Thursday, July 9, 2020

Research News

Summaries of research findings that tell of a scientific need to "rethink psychiatry."

Randomized Controlled Trial Confirms That Antipsychotics Damage the Brain

A new study published in JAMA Psychiatry connects antipsychotics with damage to the brain in multiple areas.

Bridging Critical and Conceptual Psychiatry: An Interview with Awais Aftab

MIA’s Justin Karter interviews psychiatrist Awais Aftab about how “conceptual competence” uses philosophy to transform psychiatry.

Exercise for Youth Mental Health in the Lockdown: Interview with Psychologist Scott Greenspan

School Psychologist Scott Greenspan discusses how to promote exercise and mental wellbeing for adolescents stuck indoors during the pandemic.

Bringing Human Rights to Mental Health Care: An Interview with UN Envoy Dainius Pūras

MIA's Ana Florence interviews United Nations Special Rapporteur Dainius Pūras about his own journey as a psychiatrist and the future of rights-based approaches to mental health.

When Psychology Speaks for You, Without You: Sunil Bhatia on Decolonizing Psychology

MIA’s Ayurdhi Dhar interviews Sunil Bhatia about decolonizing psychology, confronting the field’s racist past, colonial foundations, and neoliberal present.

Does Facebook Use Improve Social Connections or Weaken Attention?

A network analysis of participants’ social media use and well-being reveals complex links with social capital but a minimal association with attentional control.

Anticholinergic Psychiatric Drugs Linked to a 50% Increase in Dementia

People who take anticholinergic drugs, such as antidepressants and antipsychotics, are at a 50% higher risk of dementia.

Neuropsychological Tests Reveal Consequences of Polypharmacy

Neuropsychological assessments reveal the cognitive, occupational, and social impact of polypharmacy in psychiatry.

Researchers Warn of “Brain Atrophy” in Children Prescribed Antipsychotics

Researchers discuss the evidence that antipsychotic medications may cause brain atrophy in children, whose brains are still developing.

Where Western Medicine Meets Indigenous Healing: An Interview with Anthropologist Ian Puppe

MIA's Micah Ingle interviews the anthropologist Ian Puppe on how the imposition of psychiatric treatments can lead to harmful iatrogenic effects with Indigenous peoples.
Yellow sign reading "Cognitive Hazard"

Discontinuation of Antipsychotics Improves Cognitive Functioning

A study, recently published in Psychological Medicine, examined the cognitive functioning of individuals with schizophrenia who discontinued antipsychotics, and those who maintained their antipsychotic...

Peer-Support Groups Were Right, Guidelines Were Wrong: Dr. Mark Horowitz on Tapering Off Antidepressants

In an interview with MIA, Dr. Horowitz discusses his recent article on why tapering off antidepressants can take months or even years.

The Creation of a Conceptual Alternative to the DSM: An Interview with Dr. Lucy...

MIA's Zenobia Morrill interviews Lucy Johnstone about the reaction to the Power Threat Meaning Framework, her life influences, and her hopes for the future.

No Good Evidence That Antidepressants Prevent Relapse

Trials of antidepressants for relapse prevention are confounded by withdrawal effects caused by the drugs.

Garbage In–Garbage Out: Systematic Reviews and Meta-Analyses can tell us a Flawed Story

Well known Stanford University researcher John Ioannidis published a new paper this week criticizing the use and production of systematic reviews and meta-analyses, often...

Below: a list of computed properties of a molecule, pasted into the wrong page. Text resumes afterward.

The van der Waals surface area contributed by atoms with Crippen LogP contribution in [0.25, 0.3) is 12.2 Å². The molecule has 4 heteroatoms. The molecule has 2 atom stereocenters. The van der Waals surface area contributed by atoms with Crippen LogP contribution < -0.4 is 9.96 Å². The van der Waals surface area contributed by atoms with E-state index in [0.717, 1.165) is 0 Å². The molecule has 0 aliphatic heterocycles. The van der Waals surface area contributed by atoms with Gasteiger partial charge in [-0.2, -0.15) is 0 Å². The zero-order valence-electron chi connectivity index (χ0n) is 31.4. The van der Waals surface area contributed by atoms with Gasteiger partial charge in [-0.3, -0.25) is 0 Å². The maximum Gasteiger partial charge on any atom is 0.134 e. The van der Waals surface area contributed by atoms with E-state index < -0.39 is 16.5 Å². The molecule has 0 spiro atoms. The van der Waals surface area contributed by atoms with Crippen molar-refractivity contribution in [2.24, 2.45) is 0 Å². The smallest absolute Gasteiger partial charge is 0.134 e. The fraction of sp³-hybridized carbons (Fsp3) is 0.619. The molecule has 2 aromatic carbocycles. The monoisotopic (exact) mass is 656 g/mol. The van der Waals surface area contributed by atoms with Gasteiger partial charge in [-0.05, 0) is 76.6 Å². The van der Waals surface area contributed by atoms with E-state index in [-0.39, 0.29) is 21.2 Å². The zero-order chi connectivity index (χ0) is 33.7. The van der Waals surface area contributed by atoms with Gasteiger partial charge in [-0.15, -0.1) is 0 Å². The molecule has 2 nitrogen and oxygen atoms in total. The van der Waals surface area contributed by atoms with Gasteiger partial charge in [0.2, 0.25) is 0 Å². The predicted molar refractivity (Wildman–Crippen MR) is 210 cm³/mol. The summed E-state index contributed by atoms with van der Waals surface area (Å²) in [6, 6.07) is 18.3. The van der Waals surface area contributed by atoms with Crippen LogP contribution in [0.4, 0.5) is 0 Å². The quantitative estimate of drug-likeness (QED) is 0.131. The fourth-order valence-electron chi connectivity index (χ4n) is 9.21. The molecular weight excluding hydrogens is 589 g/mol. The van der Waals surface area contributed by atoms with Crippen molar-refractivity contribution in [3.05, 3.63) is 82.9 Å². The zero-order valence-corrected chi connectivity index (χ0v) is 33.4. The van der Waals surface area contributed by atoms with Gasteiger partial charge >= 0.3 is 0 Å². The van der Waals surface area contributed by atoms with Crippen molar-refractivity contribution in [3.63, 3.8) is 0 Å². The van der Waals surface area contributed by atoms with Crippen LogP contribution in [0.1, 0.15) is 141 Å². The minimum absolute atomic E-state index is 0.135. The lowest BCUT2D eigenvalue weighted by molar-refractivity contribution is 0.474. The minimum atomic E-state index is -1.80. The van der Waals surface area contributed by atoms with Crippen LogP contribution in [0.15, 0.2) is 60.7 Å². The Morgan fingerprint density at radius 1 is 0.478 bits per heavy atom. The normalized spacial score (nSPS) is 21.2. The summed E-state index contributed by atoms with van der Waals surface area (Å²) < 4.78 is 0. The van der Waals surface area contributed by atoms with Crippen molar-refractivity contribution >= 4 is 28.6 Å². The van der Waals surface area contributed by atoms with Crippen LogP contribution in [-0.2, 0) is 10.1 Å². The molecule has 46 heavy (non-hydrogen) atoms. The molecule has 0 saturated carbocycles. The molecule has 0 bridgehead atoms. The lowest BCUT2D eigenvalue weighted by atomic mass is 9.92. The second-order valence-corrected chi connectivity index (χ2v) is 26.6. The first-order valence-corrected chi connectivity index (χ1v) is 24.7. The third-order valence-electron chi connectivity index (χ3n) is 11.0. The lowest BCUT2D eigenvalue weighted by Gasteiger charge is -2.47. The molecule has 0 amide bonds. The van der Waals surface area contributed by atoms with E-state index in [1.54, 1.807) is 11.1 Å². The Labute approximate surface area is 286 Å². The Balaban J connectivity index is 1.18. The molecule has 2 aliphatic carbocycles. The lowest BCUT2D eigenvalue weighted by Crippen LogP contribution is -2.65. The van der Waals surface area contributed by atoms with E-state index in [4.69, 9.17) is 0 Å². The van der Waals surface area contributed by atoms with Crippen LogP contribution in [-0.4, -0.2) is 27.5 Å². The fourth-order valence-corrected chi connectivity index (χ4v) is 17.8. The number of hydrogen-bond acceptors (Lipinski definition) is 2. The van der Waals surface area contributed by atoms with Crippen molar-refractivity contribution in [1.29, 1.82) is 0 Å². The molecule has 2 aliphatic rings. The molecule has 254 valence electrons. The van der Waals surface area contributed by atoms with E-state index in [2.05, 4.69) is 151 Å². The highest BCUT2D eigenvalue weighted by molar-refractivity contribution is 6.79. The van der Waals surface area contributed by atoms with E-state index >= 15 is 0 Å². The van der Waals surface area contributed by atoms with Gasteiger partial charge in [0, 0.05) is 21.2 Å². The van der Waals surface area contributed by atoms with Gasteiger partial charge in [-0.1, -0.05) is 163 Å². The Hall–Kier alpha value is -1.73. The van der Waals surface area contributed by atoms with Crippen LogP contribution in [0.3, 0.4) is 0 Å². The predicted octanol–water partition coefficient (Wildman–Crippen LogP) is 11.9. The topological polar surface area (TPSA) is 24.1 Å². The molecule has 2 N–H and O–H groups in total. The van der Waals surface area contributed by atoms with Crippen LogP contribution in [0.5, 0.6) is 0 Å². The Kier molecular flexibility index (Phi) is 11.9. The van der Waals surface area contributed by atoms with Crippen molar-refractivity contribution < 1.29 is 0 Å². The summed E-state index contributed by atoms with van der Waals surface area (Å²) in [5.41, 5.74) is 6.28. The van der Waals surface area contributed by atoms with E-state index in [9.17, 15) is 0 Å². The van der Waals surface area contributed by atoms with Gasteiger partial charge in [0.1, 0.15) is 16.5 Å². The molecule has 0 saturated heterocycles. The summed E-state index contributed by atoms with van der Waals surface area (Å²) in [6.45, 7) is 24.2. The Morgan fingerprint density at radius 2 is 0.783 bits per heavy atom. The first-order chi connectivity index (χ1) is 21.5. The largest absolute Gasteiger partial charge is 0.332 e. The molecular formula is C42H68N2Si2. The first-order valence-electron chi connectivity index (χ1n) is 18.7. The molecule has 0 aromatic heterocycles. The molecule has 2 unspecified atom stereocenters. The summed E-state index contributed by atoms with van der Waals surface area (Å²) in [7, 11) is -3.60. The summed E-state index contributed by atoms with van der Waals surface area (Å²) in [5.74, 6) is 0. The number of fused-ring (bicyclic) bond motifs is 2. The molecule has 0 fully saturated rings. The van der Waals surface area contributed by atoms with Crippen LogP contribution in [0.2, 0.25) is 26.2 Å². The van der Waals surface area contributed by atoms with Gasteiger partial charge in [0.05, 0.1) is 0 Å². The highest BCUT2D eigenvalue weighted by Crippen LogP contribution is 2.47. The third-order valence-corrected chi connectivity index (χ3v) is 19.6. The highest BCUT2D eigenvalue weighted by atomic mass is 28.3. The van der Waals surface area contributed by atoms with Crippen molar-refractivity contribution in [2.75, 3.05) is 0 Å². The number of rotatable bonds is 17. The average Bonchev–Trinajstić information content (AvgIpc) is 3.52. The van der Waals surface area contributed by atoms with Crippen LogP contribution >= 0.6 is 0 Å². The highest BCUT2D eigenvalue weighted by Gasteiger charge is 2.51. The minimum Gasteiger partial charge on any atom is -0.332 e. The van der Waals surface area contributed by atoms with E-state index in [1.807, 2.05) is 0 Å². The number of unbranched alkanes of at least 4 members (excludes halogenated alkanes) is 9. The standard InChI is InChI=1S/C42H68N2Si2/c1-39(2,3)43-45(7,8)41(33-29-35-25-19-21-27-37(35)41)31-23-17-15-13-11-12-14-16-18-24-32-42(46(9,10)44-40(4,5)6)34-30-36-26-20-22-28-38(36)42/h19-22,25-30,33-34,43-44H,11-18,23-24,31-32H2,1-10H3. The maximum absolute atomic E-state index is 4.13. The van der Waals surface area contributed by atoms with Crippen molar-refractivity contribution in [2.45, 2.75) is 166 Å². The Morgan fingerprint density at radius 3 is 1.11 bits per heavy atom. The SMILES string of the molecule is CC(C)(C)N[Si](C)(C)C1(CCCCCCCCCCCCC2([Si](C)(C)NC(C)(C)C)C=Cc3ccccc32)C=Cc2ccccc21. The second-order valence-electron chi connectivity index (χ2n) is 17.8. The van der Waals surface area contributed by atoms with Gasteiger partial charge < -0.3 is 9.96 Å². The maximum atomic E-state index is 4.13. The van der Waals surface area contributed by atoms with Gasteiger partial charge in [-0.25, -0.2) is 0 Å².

Study Finds ADHD Drugs Alter Developing Brain

A new study, published in the JAMA Psychiatry, investigates the effect of stimulant ‘ADHD’ drugs on the brains of children and young adults. The...

Gradual Tapering is Most Successful for Withdrawal from Antipsychotics

Mixed-Methods study explores the experiences of antipsychotic discontinuation among service users.

Better Outcomes Off Medication for Those Recovered from First-Episode Schizophrenia

A new study has found that of 10 people who were fully recovered from their first episode of schizophrenia (FES), those not taking antipsychotics did better in terms of cognitive, social, and role functioning—and reached full recovery more quickly.

Antipsychotics Associated with High Risk of Death in Children

A new study has found that children and adolescents taking a high dose of antipsychotics are almost twice as likely to die of any cause than children on other types of medications.

Antidepressants Blunt Ability to Feel Empathy

A new study suggests that taking antidepressants impairs empathy, while the experience of depression itself does not.

Researchers Find Paroxetine Harms Developing Brain

Researchers at Johns Hopkins test paroxetine on developing brain cells and discover numerous neurotoxic effects.

Psychiatry in Need of “Fundamental Rethinking”

Prominent researchers in psychiatry urge the field to move away from a rigid biological focus toward social and psychological perspectives to meet the needs of today’s world.

Antipsychotic Trials Show Increasing Placebo Response and Declining Drug Response

A new review of antipsychotic trials conducted over the last 24 years finds that the placebo response rate is steadily increasing, and drug response is decreasing.

Researchers: Antidepressant Withdrawal, Not “Discontinuation Syndrome”

Researchers suggest that the pharmaceutical industry had a vested interest in using the term “discontinuation” in order to hide the severity of physical dependence and withdrawal reactions many people experience from antidepressants.

New Study Investigates Negative Side Effects of Therapy

Researchers find that nearly half of cognitive behavioral therapy (CBT) patients experience treatment side effects.

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